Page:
Khady Gueye first became the target of online racist abuse after a Black Lives Matter protest she organised was met with opposition by some people in her hometown.
A year on, the 25-year-old is still glad she did it, but says the abuse she's received has got more frequent.
Despite this, she says she doesn't regret making a stand and will continue to do so.
"It's changed my life entirely," she tells Radio 1 Newsbeat.
'No-one was talking about it'
This time last year, Black Lives Matter demonstrations were popping up all over the world, in response to the murder of George Floyd by a white police officer in Minneapolis.
But Khady felt that "no-one was talking about it" where she lived in Lydney, Gloucestershire.
"Outraged and upset", as the footage of George Floyd's death circulated online, she decided to organise her own local protest.
"I wanted to highlight this tragedy for black communities in the area I live in, where discussions about race and racial justice just don't happen," she said.
The town council tried to block the demonstration from happening. The UK was still in a national lockdown and they told Khady they were worried about the spread of coronavirus.
But after getting threats and abuse about it online - including in the comments section of her local MP's Facebook page - Khady suspected racism may be part of the reason.
The protest went ahead after the town council backed down, but Khady is keen to move away from a period she says "fractured" the local community.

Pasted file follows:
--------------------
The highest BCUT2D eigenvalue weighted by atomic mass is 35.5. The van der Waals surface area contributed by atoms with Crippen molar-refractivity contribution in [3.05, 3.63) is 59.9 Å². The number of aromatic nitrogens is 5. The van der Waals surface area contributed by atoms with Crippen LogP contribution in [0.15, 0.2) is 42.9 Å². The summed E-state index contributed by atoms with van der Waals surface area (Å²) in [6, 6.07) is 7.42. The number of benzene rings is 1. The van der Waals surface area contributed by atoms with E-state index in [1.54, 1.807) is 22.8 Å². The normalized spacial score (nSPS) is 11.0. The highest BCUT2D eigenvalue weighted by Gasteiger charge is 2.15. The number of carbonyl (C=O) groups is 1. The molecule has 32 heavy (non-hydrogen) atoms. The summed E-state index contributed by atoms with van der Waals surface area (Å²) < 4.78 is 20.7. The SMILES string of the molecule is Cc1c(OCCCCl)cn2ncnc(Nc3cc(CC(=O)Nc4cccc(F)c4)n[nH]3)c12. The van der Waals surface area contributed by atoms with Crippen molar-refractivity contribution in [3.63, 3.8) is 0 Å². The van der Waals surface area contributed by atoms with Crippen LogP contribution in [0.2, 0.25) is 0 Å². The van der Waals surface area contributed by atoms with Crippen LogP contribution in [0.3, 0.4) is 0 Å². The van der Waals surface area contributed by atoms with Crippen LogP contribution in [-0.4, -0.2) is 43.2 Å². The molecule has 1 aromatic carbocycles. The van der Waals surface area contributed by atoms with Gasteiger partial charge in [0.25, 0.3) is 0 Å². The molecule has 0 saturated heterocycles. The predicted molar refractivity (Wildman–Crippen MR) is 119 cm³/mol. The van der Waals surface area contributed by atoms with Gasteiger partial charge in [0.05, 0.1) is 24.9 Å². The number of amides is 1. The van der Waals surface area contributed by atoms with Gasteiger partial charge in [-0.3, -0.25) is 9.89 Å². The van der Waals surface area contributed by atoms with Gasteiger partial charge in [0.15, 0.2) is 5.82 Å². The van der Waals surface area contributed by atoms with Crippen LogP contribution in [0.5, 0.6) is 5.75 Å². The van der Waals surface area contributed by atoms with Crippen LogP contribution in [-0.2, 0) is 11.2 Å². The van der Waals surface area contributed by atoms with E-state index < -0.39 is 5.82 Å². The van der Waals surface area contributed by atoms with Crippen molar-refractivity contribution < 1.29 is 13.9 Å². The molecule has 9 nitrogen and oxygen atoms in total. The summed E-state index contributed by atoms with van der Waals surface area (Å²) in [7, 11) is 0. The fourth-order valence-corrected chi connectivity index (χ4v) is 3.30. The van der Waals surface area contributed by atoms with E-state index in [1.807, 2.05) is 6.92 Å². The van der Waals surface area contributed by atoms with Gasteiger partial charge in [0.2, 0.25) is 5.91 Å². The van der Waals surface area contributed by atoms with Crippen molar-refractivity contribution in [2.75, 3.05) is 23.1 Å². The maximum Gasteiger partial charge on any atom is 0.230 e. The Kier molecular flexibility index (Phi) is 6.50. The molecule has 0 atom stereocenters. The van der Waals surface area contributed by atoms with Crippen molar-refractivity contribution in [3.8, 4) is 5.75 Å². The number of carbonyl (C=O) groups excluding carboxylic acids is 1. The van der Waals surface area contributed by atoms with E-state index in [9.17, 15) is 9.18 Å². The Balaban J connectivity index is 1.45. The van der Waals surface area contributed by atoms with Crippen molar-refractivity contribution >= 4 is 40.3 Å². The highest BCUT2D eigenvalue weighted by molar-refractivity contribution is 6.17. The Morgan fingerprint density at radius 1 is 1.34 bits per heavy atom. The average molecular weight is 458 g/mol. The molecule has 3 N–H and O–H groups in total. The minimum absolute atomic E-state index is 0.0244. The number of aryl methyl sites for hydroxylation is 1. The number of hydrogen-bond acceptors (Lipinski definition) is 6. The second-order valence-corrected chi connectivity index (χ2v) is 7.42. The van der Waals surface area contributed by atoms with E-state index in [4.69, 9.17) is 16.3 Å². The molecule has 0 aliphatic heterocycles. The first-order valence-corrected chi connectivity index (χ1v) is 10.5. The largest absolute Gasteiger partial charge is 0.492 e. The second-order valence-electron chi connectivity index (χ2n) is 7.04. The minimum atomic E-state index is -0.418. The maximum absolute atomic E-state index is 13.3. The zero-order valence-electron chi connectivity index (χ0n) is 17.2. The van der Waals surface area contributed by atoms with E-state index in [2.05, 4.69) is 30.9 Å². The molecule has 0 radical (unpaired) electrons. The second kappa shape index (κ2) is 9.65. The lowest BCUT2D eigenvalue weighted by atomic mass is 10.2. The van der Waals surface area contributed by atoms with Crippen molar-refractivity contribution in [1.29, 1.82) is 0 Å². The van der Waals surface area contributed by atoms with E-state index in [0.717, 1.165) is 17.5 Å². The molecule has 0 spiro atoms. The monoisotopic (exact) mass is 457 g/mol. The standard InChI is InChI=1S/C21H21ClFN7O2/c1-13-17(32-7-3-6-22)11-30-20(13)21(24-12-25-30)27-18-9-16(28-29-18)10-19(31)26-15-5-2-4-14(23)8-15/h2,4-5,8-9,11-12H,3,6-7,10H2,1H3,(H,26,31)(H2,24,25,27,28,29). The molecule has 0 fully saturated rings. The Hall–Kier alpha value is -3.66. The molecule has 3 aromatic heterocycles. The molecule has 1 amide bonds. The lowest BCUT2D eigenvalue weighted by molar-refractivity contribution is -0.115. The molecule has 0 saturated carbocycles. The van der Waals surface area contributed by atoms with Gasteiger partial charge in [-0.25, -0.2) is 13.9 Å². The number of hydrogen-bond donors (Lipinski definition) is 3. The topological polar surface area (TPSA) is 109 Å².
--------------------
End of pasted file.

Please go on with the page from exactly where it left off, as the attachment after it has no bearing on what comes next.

"It was controversial in this area, everyone knows that," she says.
"I feel that we've made progress in the sense that the conversations are still happening. Whether they are positive or negative, to make any real tangible change it starts with a conversation."
Khady's since founded a Local Equality Commission - a group that runs workshops challenging racism.
This includes teaching kids in school about racial justice, supporting food banks that help black and ethnic minority families, and working with the police on issues like stop and search.
But Khady still feels there's a long way to go and "not everyone has been in support" of her work.
Khady, who is Senegalese-British, says her first experience of racist abuse was at primary school.
She partly puts the racist comments and nicknames she endured down to there being little diversity where she grew up in the Forest of Dean - some 98% of the population are white.
Looking back at the past year, she says: "It's been an opportunity to provide people with a understanding of black lived experience."
There are positives, which she says include "a lot of changed opinions" but she admits that she's not going to be able to change everyone's minds.
"Growing up in this area I've always tried not to fall into the stereotypes of being the angry black girl who calls out racism 24/7 or trying to tackle racial injustice, simply because I'm already outnumbered."
So, Khady decided to run to be a local councillor because, she says, "real and systemic change" needs to happen "from the inside".
She got 16% of the votes in the council election for the ward of Blakeney and Bream - something that she's "really proud of" even though she didn't win.
"I would have never have thought that I would be director of an organisation or running for council a year ago. It's been my life for the last year and something that I've really grown to love."
Campaigning has given Khady a platform to speak about her experiences of growing up mixed race in a predominantly white area - but it's also made her a fresh target for racist abuse on social media.
"It's brought out this sort of nationalist uprising where it has become acceptable to say these things without much repercussion," she says.
"It would have been quite easy for me to experience the racism I have over the last year and think: 'I'm going to move away, that's not my problem,'" she says.
Despite this, Khady says she loved growing up in rural west England - and wants her young daughter to grow up in the area, too.